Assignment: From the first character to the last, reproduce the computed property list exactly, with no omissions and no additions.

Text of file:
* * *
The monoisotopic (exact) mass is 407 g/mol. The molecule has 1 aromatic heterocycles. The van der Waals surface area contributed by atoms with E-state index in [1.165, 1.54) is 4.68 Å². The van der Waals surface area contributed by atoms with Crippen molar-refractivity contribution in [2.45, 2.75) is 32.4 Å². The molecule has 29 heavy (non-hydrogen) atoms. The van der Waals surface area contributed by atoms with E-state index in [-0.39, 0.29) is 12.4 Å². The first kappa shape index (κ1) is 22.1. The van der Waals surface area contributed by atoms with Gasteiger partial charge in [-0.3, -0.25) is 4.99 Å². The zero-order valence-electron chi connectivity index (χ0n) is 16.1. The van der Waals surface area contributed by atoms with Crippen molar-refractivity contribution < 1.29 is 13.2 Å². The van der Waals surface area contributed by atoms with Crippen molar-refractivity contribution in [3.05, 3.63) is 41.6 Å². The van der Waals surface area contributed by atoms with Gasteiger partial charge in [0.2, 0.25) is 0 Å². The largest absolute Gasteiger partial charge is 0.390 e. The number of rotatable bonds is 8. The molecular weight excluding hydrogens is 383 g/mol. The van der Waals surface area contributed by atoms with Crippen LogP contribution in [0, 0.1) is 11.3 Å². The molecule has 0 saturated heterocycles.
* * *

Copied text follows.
The monoisotopic (exact) mass is 407 g/mol. The molecule has 1 aromatic heterocycles. The van der Waals surface area contributed by atoms with E-state index in [1.165, 1.54) is 4.68 Å². The van der Waals surface area contributed by atoms with Crippen molar-refractivity contribution in [2.45, 2.75) is 32.4 Å². The molecule has 29 heavy (non-hydrogen) atoms. The van der Waals surface area contributed by atoms with E-state index in [-0.39, 0.29) is 12.4 Å². The first kappa shape index (κ1) is 22.1. The van der Waals surface area contributed by atoms with Gasteiger partial charge in [-0.3, -0.25) is 4.99 Å². The zero-order valence-electron chi connectivity index (χ0n) is 16.1. The van der Waals surface area contributed by atoms with Crippen molar-refractivity contribution < 1.29 is 13.2 Å². The van der Waals surface area contributed by atoms with Crippen molar-refractivity contribution in [3.05, 3.63) is 41.6 Å². The van der Waals surface area contributed by atoms with Gasteiger partial charge in [0.2, 0.25) is 0 Å². The largest absolute Gasteiger partial charge is 0.390 e. The number of rotatable bonds is 8. The molecular weight excluding hydrogens is 383 g/mol. The van der Waals surface area contributed by atoms with Crippen LogP contribution in [0, 0.1) is 11.3 Å². The molecule has 0 saturated heterocycles.